This is a guest post by Coral Russell, author, marketer and pretty cool all around gal!
I know I should consider myself a self-publisher because Indie is usually associated with Small Presses, but I think the new wave of authors taking the reins and publishing their own books via the Internet and specifically eBooks are Independents in the true sense of the word.
As a life-long reader, I was a die-hard paperback fan and thought I'd never switch to reading eBooks. All that changed last year and I haven't looked back. I love my Kindle and a survey revealed that once readers switch to using eReaders, they don't go back to pBooks. I fall in that category.
So when the fiction-writing bug bit after winning a contest (I've been writing non-fiction for a long time), it was natural for me to look into publishing eBooks instead of pBooks. That look lasted seven months and is still ongoing. Here's what I've learned so far:
Write a darn good story or at least a story that you would want to read or at least a story that you are extremely happy with.
Write a short story that compliments the genre you're writing your novel in, then give it away – feedbooks, wattpad, BookRix, and others sites are great for this. Include it in an anthology-you have writing friends don't you? Collaborate. Include it in an anthology for charity-everyone likes contributing to a good cause and there are a ton out there (i.e. No Trees Harmed for First Book).
It's good to be a control freak. If you enjoy every aspect of the process of creating an eBook, then the only thing you may have to pay for is a book cover and for sure, editing. Editing is a must. Editing separates the writer from the hobbyist. Also if you enjoy the process, then you will be happy no matter what the outcome.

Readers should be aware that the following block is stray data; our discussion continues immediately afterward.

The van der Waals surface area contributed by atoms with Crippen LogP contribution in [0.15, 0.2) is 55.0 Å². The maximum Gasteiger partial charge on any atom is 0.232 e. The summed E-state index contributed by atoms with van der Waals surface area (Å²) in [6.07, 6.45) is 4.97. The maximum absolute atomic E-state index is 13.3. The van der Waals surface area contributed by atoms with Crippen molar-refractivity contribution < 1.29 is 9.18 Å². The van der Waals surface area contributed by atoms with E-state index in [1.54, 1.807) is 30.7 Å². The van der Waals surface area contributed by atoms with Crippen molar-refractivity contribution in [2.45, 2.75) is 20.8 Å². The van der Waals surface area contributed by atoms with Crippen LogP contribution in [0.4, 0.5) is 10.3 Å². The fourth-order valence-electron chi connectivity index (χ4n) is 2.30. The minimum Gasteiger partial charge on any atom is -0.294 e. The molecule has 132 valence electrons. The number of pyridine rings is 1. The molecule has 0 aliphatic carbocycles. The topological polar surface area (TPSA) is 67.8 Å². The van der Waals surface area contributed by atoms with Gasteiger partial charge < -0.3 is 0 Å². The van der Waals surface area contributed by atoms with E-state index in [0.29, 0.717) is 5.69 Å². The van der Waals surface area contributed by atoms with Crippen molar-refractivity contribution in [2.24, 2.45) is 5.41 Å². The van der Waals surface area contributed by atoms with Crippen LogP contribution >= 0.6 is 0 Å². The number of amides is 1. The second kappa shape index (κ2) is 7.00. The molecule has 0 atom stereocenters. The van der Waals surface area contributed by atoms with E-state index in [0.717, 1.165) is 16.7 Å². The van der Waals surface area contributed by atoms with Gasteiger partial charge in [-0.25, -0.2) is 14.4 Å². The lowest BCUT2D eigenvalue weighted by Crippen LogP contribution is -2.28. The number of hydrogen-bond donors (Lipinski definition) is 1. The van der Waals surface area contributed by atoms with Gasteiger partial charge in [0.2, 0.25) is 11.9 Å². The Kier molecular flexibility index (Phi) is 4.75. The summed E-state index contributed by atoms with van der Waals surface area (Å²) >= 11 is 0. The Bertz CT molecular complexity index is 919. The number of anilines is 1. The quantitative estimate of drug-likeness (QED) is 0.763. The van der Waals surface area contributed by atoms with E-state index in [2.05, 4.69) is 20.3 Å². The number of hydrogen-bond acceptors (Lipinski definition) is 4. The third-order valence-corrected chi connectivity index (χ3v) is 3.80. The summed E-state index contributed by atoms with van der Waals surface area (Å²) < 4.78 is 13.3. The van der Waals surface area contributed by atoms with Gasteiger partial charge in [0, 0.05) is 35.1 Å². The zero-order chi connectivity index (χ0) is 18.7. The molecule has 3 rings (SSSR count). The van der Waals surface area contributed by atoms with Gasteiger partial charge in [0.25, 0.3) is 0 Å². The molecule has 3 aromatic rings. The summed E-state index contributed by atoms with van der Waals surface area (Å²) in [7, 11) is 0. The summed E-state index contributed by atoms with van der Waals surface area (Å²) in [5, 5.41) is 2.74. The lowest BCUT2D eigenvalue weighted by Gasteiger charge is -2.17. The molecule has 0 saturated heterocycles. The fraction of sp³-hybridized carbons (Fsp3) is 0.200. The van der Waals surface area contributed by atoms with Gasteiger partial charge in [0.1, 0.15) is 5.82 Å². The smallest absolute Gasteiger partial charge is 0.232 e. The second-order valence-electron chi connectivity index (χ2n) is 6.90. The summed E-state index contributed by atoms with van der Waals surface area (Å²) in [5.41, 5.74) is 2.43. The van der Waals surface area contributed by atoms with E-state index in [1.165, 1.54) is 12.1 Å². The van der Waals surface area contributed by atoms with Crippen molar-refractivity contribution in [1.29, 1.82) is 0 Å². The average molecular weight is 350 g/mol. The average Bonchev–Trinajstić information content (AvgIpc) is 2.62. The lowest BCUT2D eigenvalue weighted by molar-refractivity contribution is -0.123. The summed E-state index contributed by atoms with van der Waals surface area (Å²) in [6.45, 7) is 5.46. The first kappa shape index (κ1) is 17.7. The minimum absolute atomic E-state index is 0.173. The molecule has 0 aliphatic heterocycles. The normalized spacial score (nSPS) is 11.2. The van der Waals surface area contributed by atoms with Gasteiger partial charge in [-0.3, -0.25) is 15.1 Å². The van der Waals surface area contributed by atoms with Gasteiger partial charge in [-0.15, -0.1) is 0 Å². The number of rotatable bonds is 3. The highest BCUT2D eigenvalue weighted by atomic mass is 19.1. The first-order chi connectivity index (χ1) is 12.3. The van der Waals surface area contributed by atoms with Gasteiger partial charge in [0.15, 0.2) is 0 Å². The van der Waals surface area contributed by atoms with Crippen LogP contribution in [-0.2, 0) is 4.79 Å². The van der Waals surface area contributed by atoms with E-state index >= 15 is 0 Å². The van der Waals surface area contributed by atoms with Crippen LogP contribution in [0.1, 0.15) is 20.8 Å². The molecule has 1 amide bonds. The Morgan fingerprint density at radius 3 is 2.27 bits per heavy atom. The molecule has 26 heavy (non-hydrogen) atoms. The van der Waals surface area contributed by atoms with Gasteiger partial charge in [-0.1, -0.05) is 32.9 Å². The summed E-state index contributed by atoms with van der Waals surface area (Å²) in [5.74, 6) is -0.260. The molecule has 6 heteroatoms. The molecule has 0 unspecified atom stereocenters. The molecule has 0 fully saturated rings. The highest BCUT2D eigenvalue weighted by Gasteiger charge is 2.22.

Adopt the motto – I don't know any strangers. That is fairly easy and painless with the Internet and social media. Don't know the first thing about building a blog, Twitter, Facebook, Google+, Technorati, Blogcritics, etc.? The Indie Book Collective has great seminars to get you on your feet. My daughter announced one day she wanted to build a homework robot. I told her, that's called the Internet, honey. If you have any problem or are unsure of how to do something, Google it. Someone, somewhere in the world has had the same problem and probably offered a solution for free.
Get to know your reviewers. You need good, honest, objective reviews and you can get them on shelfari, goodreads (eBook Giveaways group), LibraryThing (Member Giveaways), and more. Cozy up with blog tours – Novel Publicity, Nurture Your Books, Author Blog Tours, Indie Book Collective, BLB Book Tours – some are higher priced than others, so pick what you can afford. OR, you can go it alone. I add book review sites to my blog roll all the time and these three sites make it easy to find blogs that may be interested in reviewing your masterpiece – BookConnector, Step-by-Step Self Publishing, The Indie Book Blog Database.
Want to pay for reviews? If it's good enough for the first self-published million eBook seller, John Locke, it's good enough for you. He used 15 Dollar Reviews and BookRooster (I already went undercover at these two sites and blogged about it).
Support your fellow Indie authors. Tons of ways to do this through networking, collaboration, book reviews, exchanging forewords, linking to your books, sharing, retweeting, guest posts, etc.
And this is just the tip of the ice burg.
Sound like a full-time job? It is. I have a calendar set up with the times to do the different activities I need to do so I won't spend too much time on any one activity. But it is working, I sell every month and those sales are increasing every month. Good luck and feel free to connect with me, I'm always interested in meeting new Indie authors!
Coral Russell reads/reviews Indie authors on alchemyofscrawl.wordpress.com Check out her Stalker Package to connect. She has written The DIY Guide to Social Media Marketing and eBook Publishing, Playing with Fire , Twelve Worlds, Peace on the Peninsula, and Amador Lockdown.